Brown’s happy her younger son is remote but isn’t sure it helps keep them safe when her older son has to attend in person. “How are we supposed to get better and fight this virus when you have one kid in school still around the germs and he’s bringing home germs to us and my other kid?”
Foulds said she thinks the virus has become more like the flu for people like her and her first-grader, who are vaccinated, and she’s willing to take the risk with her unvaccinated 4r-year-old.
“I’m not going to parties or anything but, at this point, I feel it’s inevitable to get COVID,” she said. “I feel like we the people who want the precautions have taken them.”
It’s 7 p.m. Still waiting for a decision
During a virtual parent-teacher association meeting for Pittsburgh Montessori PreK-5 parents on Tuesday night, principal Kellie Meyer said she understood how frustrating it was for parents to have to wait until the last minute to know whether school would be in person or remote the following day.
Meyer presents her staffing numbers to the district at around 2 p.m., she said, and then the district deliberates about whether it’s enough to open the school. Confirmed cases and exposures impact the decision, she said.
Virginia Paul says she is worried that her choice to stay home and take care of her kids (Archer, 4-year-old Noe and 2-year-old Juno) instead of reporting to her teaching job at CAPA 6-12 could put her employment in jeopardy. (Photos by Lucas Zheng/PublicSource)
“The numbers change from hour to hour, who can physically be in the building, who cannot, who had exposure, who has not,” she told the parents at around 6 p.m. “It is a very fluid situation. At any moment now, I could get an email from Central Office saying we are remote or in person. I am anxiously awaiting that so I can turn that around to all of you so you can plan for the next day.”
Raneen Jeries, one of the parents waiting for a call, said she can’t look for work as a social worker because she hasn’t found an open daycare spot for her 2-year-old. She’s on nine waiting lists. So she stays home with her daughter and sends her 4-year-old son to pre-K at Montessori.
Jeries tried to provide music and art stimulation for daughter, but she had to cancel her music class for Wednesday. The reason: She didn’t know in time whether or not she would have to stay home with her son if Montessori closed. She has an iPad in her closet that she received from the district, but her son can’t stay focused on it. Jeries wants to know why the district can’t open some classrooms, rather than closing down the entire school.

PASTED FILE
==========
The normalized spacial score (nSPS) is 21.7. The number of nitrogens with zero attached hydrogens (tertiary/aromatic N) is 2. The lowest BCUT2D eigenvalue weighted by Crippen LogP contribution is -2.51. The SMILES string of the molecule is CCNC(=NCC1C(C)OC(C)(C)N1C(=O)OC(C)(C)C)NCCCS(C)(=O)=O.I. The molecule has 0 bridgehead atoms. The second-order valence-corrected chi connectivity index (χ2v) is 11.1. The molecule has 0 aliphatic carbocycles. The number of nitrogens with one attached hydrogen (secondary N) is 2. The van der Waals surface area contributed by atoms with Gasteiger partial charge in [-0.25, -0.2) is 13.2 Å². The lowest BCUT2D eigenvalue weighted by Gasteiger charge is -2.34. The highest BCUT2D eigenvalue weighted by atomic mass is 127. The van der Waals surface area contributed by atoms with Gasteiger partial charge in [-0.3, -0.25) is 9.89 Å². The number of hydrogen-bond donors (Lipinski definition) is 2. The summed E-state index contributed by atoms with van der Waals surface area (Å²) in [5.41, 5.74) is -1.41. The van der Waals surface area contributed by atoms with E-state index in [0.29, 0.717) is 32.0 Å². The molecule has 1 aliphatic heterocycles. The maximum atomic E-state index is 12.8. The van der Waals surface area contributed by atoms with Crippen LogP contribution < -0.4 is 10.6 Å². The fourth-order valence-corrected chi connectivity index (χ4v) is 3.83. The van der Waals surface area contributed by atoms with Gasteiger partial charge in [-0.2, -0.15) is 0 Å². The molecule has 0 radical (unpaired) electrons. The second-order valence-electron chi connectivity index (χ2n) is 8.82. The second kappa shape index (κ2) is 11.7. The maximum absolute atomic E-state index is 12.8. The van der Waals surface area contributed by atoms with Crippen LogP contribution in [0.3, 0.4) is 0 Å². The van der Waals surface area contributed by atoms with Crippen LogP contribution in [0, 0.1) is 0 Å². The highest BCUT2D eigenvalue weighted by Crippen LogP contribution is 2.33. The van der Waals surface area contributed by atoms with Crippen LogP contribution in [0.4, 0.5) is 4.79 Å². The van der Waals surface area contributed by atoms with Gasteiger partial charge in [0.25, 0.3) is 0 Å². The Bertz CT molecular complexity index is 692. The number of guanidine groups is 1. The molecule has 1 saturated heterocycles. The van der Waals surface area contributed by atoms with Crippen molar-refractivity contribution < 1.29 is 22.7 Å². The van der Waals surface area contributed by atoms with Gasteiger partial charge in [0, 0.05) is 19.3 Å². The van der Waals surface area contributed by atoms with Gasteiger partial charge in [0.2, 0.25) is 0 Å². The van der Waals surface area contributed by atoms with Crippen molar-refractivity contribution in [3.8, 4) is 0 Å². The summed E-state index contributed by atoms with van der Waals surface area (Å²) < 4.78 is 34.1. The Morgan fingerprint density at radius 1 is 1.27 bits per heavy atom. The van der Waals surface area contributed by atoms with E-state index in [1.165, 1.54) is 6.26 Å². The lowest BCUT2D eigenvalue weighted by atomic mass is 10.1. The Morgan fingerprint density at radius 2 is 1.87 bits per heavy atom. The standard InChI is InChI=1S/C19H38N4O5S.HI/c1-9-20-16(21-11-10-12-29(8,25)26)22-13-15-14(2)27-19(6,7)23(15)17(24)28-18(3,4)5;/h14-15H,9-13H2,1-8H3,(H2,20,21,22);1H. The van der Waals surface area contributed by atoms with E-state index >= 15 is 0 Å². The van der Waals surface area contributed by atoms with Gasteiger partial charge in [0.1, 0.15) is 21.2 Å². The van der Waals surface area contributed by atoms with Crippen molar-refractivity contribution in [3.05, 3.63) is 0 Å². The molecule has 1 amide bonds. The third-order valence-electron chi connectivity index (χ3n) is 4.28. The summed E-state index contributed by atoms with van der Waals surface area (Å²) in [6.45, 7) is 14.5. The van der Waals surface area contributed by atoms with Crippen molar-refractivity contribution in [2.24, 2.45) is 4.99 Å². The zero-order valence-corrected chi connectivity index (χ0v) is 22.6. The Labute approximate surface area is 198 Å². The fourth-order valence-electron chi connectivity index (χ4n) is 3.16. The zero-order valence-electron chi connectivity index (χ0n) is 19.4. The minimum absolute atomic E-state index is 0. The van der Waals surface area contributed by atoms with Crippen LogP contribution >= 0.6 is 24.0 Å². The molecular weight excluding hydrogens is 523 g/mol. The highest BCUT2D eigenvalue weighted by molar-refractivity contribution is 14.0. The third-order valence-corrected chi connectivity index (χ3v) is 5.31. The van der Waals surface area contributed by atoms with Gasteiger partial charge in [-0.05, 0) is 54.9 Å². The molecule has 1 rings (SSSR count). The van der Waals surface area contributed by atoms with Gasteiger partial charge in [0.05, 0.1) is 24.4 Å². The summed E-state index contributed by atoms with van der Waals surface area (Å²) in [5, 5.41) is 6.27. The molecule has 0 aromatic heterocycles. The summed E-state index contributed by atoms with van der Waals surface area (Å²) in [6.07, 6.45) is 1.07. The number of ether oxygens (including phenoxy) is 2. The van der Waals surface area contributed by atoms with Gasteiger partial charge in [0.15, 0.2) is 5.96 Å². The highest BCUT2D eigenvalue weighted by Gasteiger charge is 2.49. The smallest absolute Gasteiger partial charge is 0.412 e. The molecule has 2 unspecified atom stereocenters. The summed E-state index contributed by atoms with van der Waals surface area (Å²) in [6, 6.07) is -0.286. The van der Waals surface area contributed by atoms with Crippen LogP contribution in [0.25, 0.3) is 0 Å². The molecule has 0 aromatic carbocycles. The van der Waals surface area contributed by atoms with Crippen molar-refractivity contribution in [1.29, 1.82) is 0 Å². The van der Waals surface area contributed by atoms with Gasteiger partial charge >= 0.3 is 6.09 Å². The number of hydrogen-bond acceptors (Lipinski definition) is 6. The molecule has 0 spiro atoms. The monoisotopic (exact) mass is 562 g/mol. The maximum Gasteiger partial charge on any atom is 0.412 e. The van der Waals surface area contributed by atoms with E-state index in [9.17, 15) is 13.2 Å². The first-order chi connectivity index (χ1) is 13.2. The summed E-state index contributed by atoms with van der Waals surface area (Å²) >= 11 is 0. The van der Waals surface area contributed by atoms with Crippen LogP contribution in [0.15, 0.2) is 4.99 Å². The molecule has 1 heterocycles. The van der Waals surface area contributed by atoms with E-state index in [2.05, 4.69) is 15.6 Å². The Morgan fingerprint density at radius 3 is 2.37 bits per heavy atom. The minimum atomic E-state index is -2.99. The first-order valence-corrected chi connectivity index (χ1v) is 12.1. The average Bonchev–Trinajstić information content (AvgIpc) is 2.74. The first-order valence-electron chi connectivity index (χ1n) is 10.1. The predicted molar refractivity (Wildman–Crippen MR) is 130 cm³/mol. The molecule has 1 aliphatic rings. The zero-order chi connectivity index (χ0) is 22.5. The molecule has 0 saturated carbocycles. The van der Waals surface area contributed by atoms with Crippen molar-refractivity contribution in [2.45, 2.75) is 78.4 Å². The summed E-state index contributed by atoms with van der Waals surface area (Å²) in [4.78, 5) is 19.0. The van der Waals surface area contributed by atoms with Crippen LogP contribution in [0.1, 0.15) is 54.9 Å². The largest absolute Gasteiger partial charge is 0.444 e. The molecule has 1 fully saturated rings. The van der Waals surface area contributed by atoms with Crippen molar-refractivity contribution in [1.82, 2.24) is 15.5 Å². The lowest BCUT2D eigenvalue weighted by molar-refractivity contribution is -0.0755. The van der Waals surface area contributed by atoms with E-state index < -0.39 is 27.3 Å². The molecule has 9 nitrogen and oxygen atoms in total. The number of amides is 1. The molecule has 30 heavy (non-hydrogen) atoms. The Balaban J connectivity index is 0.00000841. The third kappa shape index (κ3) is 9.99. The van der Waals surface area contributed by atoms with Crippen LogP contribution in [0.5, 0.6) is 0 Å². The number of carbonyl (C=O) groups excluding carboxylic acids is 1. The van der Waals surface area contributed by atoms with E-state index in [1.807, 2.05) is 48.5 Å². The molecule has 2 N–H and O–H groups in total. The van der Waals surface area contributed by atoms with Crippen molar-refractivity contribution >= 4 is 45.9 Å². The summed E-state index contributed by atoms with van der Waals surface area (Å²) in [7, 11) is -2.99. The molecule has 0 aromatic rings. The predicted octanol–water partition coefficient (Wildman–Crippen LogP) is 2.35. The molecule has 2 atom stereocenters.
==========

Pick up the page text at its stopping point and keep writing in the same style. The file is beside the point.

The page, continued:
Nino Matthews, who has two children at Montessori and two children at Allderdice High School, said his children would have to miss school Wednesday, no matter what happens. He works for the City of Pittsburgh in the permitting department. He worked remotely the first week of 2022 to help his kids with school but his bosses want him to come to the office. Starting Wednesday, he had to have his older kids help watch his younger kids.
Beth Anne Humphrey, who has kids in first and third grades at Montessori, managed the school closures better last year. But she said the stress of the pandemic led her to separate from her children’s father, and now she has to handle all three of their kids on her own during the week. She’s fallen behind on rent and utilities. She’s only managed to stay in her current house because of federal rent relief. Humphrey could be making bonus money as a nurse’s aide at UMPC Mercy this week but instead, she’s at home with her children.
One parent at the PTA meeting Tuesday asked Meyer if the district could be more transparent about staff availability and potentially share staff projections earlier in the day.
As various parents presented their concerns, one parent urged her to “go rogue” and open the school on her own. Meyer, who was juggling a squirming 5-month-old child during the PTA meeting, said the decision was in the district’s hands. By 7 p.m., when the meeting ended, Meyer still had not heard whether school would be open the next day.
Paul, who was waiting on the Montessori decision to decide whether she could teach at CAPA, said her mind was circulating with questions about whether she would continue to get paid or whether her boss would get fed up and fire her.
“I don’t really think further than 7 p.m. every night,” she said. “Right about this time, all I can do is press refresh on my phone.”
On Wednesday night, Virginia Paul learned that her children would be going back to school in person for the first time in 2022. (Photos by Lucas Zheng/PublicSource)
A little before 8 p.m. parents began posting on the school’s Facebook group: School would be remote on Wednesday.
One parent wrote: “It’s that bit of hope each time, thinking it might be open tomorrow, that really kills you.”
On Wednesday night, parents got the news they were hoping for: Montessori would be open on Thursday for the first time since December.
After more than a week of Facebook posts, often with dozens of comments and complaints, there was only a single comment after the opening was announced: A gif of a dancing bear.
This fact-based local reporting drives impact and creates change. Help power that impact.
James Baldwin wrote, “Not everything that is faced can be changed, but nothing can be changed until it is faced.” PublicSource exists to help the Pittsburgh region face its realities and create opportunities for change. When we shine a light on inequity in our region, like the “completely unacceptable” conditions in low-income housing in McKeesport, things change. When we ask questions about policymakers’ decisions, like how Allegheny County is handling COVID-19 safety for its employees, things change. When we push for transparency on issues that affect the public, like in the use of facial recognition software by Pittsburgh police, things change.
It takes a lot of time, skill and resources to produce journalism like this. Our stories are always made available for free so that they can benefit the most people, regardless of ability to pay. But as an independent, nonprofit newsroom, we count on donations from our readers to support this crucial work. Can you make a contribution of any amount (or better yet, set up a recurring monthly gift) to help ensure we can continue to report on what matters and tell stories for a better Pittsburgh?